ECHR ruling of June 07, 2018 in the case of Dimitrov and Momin (Dimitrov and Momin) v. Bulgaria (application N 35132/08).
In 2008, complainants were assisted in preparing a application. Subsequently, the application was communicated to Bulgaria.
The case was successfully considered a application against the conviction, based mainly on the testimony of the victim who died later, which the defendants could not interrogate. The case was a violation of Article 6 of the Convention.
THE CIRCUMSTANCES OF THE CASE
In 1998, a woman filed a complaint with the police that the day before two applicants had abducted her, kept her locked up and used violent acts of a sexual nature. She then repeatedly refused her testimony, tried to withdraw her complaint and to get the case closed.
In December 2000, during an interrogation with a judge, she repeated her original version of events.
In April 2001, both applicants were charged. In May 2001, their lawyer requested that each of the applicants be confronted with a victim. In July 2001, the prosecutor rejected the petition. In June 2001, the victim, who suffered from cancer, died.
In 2007, both applicants were found guilty of kidnapping and holding the victim, threats to kill her, and sexual assault against her.
During the conventional proceedings, the applicants complained that they had been convicted on the basis of the testimony given by the victim during the preliminary investigation, and that they had no opportunity to question her at any stage of the proceedings.
QUESTIONS OF LAW
Concerning the observance of clause 1 and clause 3 (d) of Article 6 of the Convention. (a) Whether there was a “good reason” for not holding a confrontation between the applicants and the victim. The death of the victim was a "good reason" to justify why she could not testify during the trial, and to get her testimony given before her death.
The first applicant was not present during the interrogation of the victim by the judge in December 2000, despite the fact that he was notified of the date of the interrogation. However, the absence of the victim did not constitute his refusal to interrogate her at a later stage of the proceedings, since the first applicant did not have a lawyer who would explain to him the importance of the interrogation for the subsequent consideration of the case. As for the second applicant, although he could have been considered a person who had been “charged with a criminal offense” within the meaning of Article 6 of the Convention, he was not required to notify him about the interrogation of witnesses, given that at that time he was not officially under investigation. Thus, the fact that both applicants were not present during the interrogation did not in itself constitute a violation of clause 1 and sub-clause d of clause 3 of Article 6 of the Convention.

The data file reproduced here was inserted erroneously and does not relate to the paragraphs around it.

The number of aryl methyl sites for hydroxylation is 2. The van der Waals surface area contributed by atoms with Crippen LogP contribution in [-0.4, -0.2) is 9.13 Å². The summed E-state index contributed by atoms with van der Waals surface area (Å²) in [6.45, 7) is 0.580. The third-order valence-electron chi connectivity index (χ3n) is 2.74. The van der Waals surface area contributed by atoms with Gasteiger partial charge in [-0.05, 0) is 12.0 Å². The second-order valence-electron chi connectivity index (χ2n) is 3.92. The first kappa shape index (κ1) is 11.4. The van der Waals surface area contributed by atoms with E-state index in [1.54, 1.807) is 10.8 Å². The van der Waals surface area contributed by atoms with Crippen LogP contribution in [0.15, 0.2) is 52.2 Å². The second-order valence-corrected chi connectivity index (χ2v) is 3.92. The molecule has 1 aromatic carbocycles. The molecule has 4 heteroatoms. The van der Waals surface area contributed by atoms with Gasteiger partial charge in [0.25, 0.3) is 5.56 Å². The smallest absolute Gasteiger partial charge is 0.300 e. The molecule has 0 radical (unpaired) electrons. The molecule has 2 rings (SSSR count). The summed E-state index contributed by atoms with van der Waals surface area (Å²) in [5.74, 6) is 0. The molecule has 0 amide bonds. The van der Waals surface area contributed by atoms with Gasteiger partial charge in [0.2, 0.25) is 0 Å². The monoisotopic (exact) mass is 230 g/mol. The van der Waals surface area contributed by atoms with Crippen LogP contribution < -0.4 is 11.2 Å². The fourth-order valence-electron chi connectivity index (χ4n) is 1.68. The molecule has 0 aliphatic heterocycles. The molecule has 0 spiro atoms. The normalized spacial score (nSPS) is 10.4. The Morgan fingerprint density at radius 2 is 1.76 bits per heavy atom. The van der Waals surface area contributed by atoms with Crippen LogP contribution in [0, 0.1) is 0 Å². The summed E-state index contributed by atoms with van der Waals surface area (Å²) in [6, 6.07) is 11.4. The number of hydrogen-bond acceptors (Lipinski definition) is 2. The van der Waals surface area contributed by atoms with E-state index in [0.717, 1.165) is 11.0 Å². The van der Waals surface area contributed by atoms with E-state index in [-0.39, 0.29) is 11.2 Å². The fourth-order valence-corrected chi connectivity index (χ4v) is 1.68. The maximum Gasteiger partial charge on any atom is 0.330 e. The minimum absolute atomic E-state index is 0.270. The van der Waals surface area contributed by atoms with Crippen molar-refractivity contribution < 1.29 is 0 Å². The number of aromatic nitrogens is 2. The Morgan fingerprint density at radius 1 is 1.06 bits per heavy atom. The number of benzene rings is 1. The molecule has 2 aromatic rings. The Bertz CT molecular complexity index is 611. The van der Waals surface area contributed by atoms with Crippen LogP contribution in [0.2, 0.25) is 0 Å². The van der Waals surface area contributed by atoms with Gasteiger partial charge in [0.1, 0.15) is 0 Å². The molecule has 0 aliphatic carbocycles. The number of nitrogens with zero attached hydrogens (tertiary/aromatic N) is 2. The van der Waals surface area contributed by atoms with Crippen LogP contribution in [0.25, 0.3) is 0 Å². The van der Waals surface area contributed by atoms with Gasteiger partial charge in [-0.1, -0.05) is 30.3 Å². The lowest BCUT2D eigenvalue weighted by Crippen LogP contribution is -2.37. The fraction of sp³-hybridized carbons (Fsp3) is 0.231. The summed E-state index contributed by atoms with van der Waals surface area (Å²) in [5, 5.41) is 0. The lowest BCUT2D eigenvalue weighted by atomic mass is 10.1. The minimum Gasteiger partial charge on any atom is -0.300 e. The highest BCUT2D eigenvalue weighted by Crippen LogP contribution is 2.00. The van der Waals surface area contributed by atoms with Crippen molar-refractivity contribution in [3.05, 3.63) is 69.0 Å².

Subsequently, the applicants' lawyer petitioned for confrontations between his clients and the victim. The petition was rejected by the prosecutor on the grounds that it was an optional investigative action that was not necessary to establish the facts of the case. In addition, although the investigating authorities had known about the victim’s illness since April 2000, during the interrogation in December 2000, she stated that she felt well. Unlike the Resolution of the Grand Chamber of the European Court of Justice in the case of Shachashvili v. Germany (Schatschaschwili v. Germany) (dated December 15, 2015, complaint No. 9154/10), in the present case nothing indicated that the investigator or prosecutor knew that the victim cannot be present at the trial.